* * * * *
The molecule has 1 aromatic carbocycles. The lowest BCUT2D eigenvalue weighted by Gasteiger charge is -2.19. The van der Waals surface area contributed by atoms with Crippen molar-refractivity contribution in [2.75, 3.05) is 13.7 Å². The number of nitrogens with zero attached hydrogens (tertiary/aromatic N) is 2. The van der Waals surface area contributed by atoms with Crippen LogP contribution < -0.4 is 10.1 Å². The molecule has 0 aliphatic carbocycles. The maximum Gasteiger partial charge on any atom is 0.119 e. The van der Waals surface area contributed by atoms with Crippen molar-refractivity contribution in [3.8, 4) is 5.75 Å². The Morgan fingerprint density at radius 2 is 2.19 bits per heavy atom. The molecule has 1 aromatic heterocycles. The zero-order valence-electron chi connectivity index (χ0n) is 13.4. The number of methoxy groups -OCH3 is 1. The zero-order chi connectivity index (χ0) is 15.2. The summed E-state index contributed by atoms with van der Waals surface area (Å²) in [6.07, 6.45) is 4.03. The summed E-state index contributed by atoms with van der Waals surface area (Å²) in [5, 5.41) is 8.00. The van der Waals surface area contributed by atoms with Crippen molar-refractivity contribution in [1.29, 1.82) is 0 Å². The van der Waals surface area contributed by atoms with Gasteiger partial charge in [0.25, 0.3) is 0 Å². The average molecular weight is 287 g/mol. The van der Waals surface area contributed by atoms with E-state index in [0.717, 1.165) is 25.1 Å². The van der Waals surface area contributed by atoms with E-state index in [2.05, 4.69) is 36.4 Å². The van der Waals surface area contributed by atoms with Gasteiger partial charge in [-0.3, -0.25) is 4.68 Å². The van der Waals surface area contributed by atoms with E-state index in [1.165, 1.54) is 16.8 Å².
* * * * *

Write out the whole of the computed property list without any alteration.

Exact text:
The molecule has 1 aromatic carbocycles. The lowest BCUT2D eigenvalue weighted by Gasteiger charge is -2.19. The van der Waals surface area contributed by atoms with Crippen molar-refractivity contribution in [2.75, 3.05) is 13.7 Å². The number of nitrogens with zero attached hydrogens (tertiary/aromatic N) is 2. The van der Waals surface area contributed by atoms with Crippen LogP contribution < -0.4 is 10.1 Å². The molecule has 0 aliphatic carbocycles. The maximum Gasteiger partial charge on any atom is 0.119 e. The van der Waals surface area contributed by atoms with Crippen molar-refractivity contribution in [3.8, 4) is 5.75 Å². The Morgan fingerprint density at radius 2 is 2.19 bits per heavy atom. The molecule has 1 aromatic heterocycles. The zero-order valence-electron chi connectivity index (χ0n) is 13.4. The number of methoxy groups -OCH3 is 1. The zero-order chi connectivity index (χ0) is 15.2. The summed E-state index contributed by atoms with van der Waals surface area (Å²) in [6.07, 6.45) is 4.03. The summed E-state index contributed by atoms with van der Waals surface area (Å²) in [5, 5.41) is 8.00. The van der Waals surface area contributed by atoms with Crippen molar-refractivity contribution in [1.29, 1.82) is 0 Å². The van der Waals surface area contributed by atoms with Gasteiger partial charge in [0.25, 0.3) is 0 Å². The average molecular weight is 287 g/mol. The van der Waals surface area contributed by atoms with E-state index in [0.717, 1.165) is 25.1 Å². The van der Waals surface area contributed by atoms with E-state index in [2.05, 4.69) is 36.4 Å². The van der Waals surface area contributed by atoms with Gasteiger partial charge in [-0.3, -0.25) is 4.68 Å². The van der Waals surface area contributed by atoms with E-state index in [1.165, 1.54) is 16.8 Å².